This means that when you buy a Certified for Windows 7 piece of software, it'll work on ALL Windows 7 variants, including 32bit and 64bit.

Similarly, when you buy a piece of hardware which is Certified for Windows 7, you know that it'll have 32bit and 64bit drivers.

I read that it doesn't refer to the PC, but software and devices. I cannot see them requiring 32bit processors to run 64bit OS.

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Linux

64 bit not just for huge systems, and not necessary for huge systems either

"Still, the standard 64-bit caveat applies on all platforms - if you have less than 4GB of physical RAM or your apps require less than 4GB of virtual RAM in total, then stick with 32-bit."

Sheesh. The linear address space for 64 bit kicks in at a little under 1GB; the linear address space and the simplified page tables benefit all apps, 32 bit or 64 bit once you have about 2GB in your machine. 64 bit apps would be less efficient (due to requiring more memory) were it not for the fact that you get 14 extra registers to play with when you're compiling for 64 bit. In other words, on practically anything capable of running a 64 bit OS, all applications benefit and 64 bit ones benefit even more.

Conversely, you don't _need_ 64 bit to address large amounts of physical RAM. The PAE extension (present in just about everything but some benighted laptops: Toshiba, I'm looking at you) lets you address large amounts of memory and in fact it only runs out of steam at 16GB because the PAE messing around makes things too slow and you _still_ need low memory for page tables.

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Go

About Time

Great move - practically all CPUs are 64 bit, (had 2 64 bit PCs replaced since they first came to market) should be getting all using the same 64 bit code.

"Still, the standard 64-bit caveat applies on all platforms - if you have less than 4GB of physical RAM or your apps require less than 4GB of virtual RAM in total, then stick with 32-bit."

If you have a graphics card memory takes a chunk out of the 4GB so 3GB main memory is usually the max.

If you start with 2-3GB later you may upgrade your PC. Rather than being left to replace a 32 bit OS with 64 at the time of upgrade, (which requires additional cost for new windows licence,) it is much better to have the right software to begin with.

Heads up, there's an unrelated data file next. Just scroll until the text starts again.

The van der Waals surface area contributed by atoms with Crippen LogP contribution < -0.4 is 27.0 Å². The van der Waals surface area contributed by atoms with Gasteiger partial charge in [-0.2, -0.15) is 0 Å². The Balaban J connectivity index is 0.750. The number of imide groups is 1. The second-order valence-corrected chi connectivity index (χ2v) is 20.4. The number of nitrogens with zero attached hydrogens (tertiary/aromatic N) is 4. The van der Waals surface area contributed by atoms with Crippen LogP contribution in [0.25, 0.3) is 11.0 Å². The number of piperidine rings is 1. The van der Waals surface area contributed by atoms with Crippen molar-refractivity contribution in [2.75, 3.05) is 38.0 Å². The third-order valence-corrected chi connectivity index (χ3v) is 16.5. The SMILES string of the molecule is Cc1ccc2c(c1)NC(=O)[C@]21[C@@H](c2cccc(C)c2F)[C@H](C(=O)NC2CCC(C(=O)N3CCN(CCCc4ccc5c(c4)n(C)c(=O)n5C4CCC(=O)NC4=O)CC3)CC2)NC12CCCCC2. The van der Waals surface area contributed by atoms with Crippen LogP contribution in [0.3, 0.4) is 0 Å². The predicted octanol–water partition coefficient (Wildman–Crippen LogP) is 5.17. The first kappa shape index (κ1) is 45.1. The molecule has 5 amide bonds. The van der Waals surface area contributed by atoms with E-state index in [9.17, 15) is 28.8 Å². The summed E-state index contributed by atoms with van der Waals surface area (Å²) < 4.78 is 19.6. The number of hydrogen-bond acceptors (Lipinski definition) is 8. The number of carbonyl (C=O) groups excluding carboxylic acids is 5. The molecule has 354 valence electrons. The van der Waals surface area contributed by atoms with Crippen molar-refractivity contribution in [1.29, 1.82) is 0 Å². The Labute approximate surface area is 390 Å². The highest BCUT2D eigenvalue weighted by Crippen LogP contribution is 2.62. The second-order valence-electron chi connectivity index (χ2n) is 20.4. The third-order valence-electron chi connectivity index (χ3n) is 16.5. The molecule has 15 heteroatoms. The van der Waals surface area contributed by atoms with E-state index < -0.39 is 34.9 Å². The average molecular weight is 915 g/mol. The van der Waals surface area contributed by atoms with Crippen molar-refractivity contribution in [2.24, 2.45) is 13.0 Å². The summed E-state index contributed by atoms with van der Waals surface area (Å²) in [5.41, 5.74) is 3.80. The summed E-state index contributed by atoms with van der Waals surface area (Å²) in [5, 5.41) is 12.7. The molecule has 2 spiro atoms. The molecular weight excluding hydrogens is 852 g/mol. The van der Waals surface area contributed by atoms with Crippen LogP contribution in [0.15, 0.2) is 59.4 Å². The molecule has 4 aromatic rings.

32 bit apps run fine on 64 bit machines.

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am i alone

in thinking that if microsoft had just released 1 disk, that had both 64bit and 32bit on, all of this would have been solved with vista.

when installing default to the processor type, and have an advanced button to swiitch back to 32bit if you really want to. Make it an exception to have 32bit, rather than the default. Maybe people will actually start writing a few 64bit apps if the majority install base goes 64bit.

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Boffin

@Sooty

Yes, you probably are alone...

If everyone with a Vista box had gone for 64bit installs, there would have been more people complaining that Vista was pants. Many devices just have no 64bit drivers - even now!. Saying that they'll do it if a certain percentage install it, is silly, because it just means that people can't use their devices until that point (if it happens). So what would actually happen is that they would re-install with 32bit in the mean time. Which reduces the 64bit %... What you need is 64bit driver and application support right from day 1 of the device being released (or already in Windows 7 if it's already out)

Making Windows 7 Certification require 64bit support is a good step. However, I'd like it if they mandated that 32bit and 64bit support should be equal - not just minimal 64bit support. I have HP drivers for a laser printer. Manual double sided printing is missing from the 64bit drivers. Similarly, the default HP drivers that Windows Update picks up don't properly support printing multiple copies - ask to print 10 copies and 1 comes out. They'll probably be able to tick the "64 bit drivers" box, but in practice they're pants.

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Flame

RE: am i alone

nope, SUN thought that was a great idea, enough so to use it in x86 solaris. Infact, they also relized that not EVERYTHING needs redone for 64-bit (i mean really, fo you NEED a 64-bit verion of ls? silly linux people...)

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@About Time

"Rather than being left to replace a 32 bit OS with 64 at the time of upgrade, (which requires additional cost for new windows licence,) it is much better to have the right software to begin with."

Heh in some ways this is why I hate OEM installs. If people just bought the software outright from a store, for example, you get both 32 and 64 bit in the package for Vista and it will be the same for Win7. Screw OEMs and only giving 32 *OR* 64 bit options.

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Happy

Good for Microsoft, required to be x64 to use the Win7 logo!

Hi, I'm a reseller and got my Win 7 OEM last month. I converted all my office computers from Winxp and Vista 32 bit to Win 7 x64 where possible. What a difference! Combining the Windows 7 faster speed than XP with x64 is very noticable. My old computers are much faster. One computer when from a 1.6 to a 4.1 with the x64 upgrade due to the increased memory speed.